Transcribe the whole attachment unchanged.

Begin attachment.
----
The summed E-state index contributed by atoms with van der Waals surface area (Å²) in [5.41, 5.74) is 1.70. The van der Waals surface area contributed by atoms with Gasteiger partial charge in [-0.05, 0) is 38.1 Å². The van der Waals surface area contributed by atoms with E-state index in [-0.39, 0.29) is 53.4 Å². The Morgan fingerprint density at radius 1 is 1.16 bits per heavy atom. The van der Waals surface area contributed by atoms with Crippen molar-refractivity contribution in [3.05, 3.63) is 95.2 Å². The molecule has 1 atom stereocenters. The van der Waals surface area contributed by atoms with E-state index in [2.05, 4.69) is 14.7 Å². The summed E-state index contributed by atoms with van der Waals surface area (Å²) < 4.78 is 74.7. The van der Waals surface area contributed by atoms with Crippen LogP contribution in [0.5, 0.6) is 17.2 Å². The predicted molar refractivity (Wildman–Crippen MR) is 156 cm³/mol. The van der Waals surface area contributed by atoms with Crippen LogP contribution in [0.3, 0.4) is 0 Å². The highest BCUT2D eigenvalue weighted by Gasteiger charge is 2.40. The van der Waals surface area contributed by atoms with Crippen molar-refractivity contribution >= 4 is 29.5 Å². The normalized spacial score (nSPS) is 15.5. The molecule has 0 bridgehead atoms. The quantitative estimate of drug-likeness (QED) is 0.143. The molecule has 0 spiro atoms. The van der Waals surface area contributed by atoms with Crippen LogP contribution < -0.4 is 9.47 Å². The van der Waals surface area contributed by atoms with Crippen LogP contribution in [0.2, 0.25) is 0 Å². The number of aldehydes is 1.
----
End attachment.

The summed E-state index contributed by atoms with van der Waals surface area (Å²) in [5.41, 5.74) is 1.70. The van der Waals surface area contributed by atoms with Gasteiger partial charge in [-0.05, 0) is 38.1 Å². The van der Waals surface area contributed by atoms with E-state index in [-0.39, 0.29) is 53.4 Å². The Morgan fingerprint density at radius 1 is 1.16 bits per heavy atom. The van der Waals surface area contributed by atoms with Crippen molar-refractivity contribution in [3.05, 3.63) is 95.2 Å². The molecule has 1 atom stereocenters. The van der Waals surface area contributed by atoms with E-state index in [2.05, 4.69) is 14.7 Å². The summed E-state index contributed by atoms with van der Waals surface area (Å²) < 4.78 is 74.7. The van der Waals surface area contributed by atoms with Crippen LogP contribution in [0.5, 0.6) is 17.2 Å². The predicted molar refractivity (Wildman–Crippen MR) is 156 cm³/mol. The van der Waals surface area contributed by atoms with Crippen LogP contribution in [0.3, 0.4) is 0 Å². The highest BCUT2D eigenvalue weighted by Gasteiger charge is 2.40. The van der Waals surface area contributed by atoms with Crippen molar-refractivity contribution >= 4 is 29.5 Å². The normalized spacial score (nSPS) is 15.5. The molecule has 0 bridgehead atoms. The quantitative estimate of drug-likeness (QED) is 0.143. The molecule has 0 spiro atoms. The van der Waals surface area contributed by atoms with Crippen LogP contribution < -0.4 is 9.47 Å². The van der Waals surface area contributed by atoms with Crippen LogP contribution in [0.2, 0.25) is 0 Å². The number of aldehydes is 1.